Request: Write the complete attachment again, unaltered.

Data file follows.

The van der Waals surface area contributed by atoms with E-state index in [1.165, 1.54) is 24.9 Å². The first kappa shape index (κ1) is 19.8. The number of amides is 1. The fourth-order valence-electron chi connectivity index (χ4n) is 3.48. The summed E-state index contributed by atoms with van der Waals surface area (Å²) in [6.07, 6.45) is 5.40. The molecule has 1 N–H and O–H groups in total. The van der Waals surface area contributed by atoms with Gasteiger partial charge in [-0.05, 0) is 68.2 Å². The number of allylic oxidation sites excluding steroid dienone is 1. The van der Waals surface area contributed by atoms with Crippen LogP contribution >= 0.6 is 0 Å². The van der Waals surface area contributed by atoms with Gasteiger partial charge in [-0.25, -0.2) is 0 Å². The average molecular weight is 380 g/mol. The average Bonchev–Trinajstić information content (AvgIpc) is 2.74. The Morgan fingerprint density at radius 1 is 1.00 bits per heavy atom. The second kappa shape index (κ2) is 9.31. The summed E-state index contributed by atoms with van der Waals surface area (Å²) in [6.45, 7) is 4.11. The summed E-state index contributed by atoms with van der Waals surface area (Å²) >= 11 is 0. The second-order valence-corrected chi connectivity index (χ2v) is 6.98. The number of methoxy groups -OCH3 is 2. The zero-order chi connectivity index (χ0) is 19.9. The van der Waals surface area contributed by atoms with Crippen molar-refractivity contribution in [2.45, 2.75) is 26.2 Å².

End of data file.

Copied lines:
The van der Waals surface area contributed by atoms with E-state index in [1.165, 1.54) is 24.9 Å². The first kappa shape index (κ1) is 19.8. The number of amides is 1. The fourth-order valence-electron chi connectivity index (χ4n) is 3.48. The summed E-state index contributed by atoms with van der Waals surface area (Å²) in [6.07, 6.45) is 5.40. The molecule has 1 N–H and O–H groups in total. The van der Waals surface area contributed by atoms with Gasteiger partial charge in [-0.05, 0) is 68.2 Å². The number of allylic oxidation sites excluding steroid dienone is 1. The van der Waals surface area contributed by atoms with Crippen LogP contribution >= 0.6 is 0 Å². The van der Waals surface area contributed by atoms with Gasteiger partial charge in [-0.25, -0.2) is 0 Å². The average molecular weight is 380 g/mol. The average Bonchev–Trinajstić information content (AvgIpc) is 2.74. The Morgan fingerprint density at radius 1 is 1.00 bits per heavy atom. The second kappa shape index (κ2) is 9.31. The summed E-state index contributed by atoms with van der Waals surface area (Å²) in [6.45, 7) is 4.11. The summed E-state index contributed by atoms with van der Waals surface area (Å²) >= 11 is 0. The second-order valence-corrected chi connectivity index (χ2v) is 6.98. The number of methoxy groups -OCH3 is 2. The zero-order chi connectivity index (χ0) is 19.9. The van der Waals surface area contributed by atoms with Crippen molar-refractivity contribution in [2.45, 2.75) is 26.2 Å².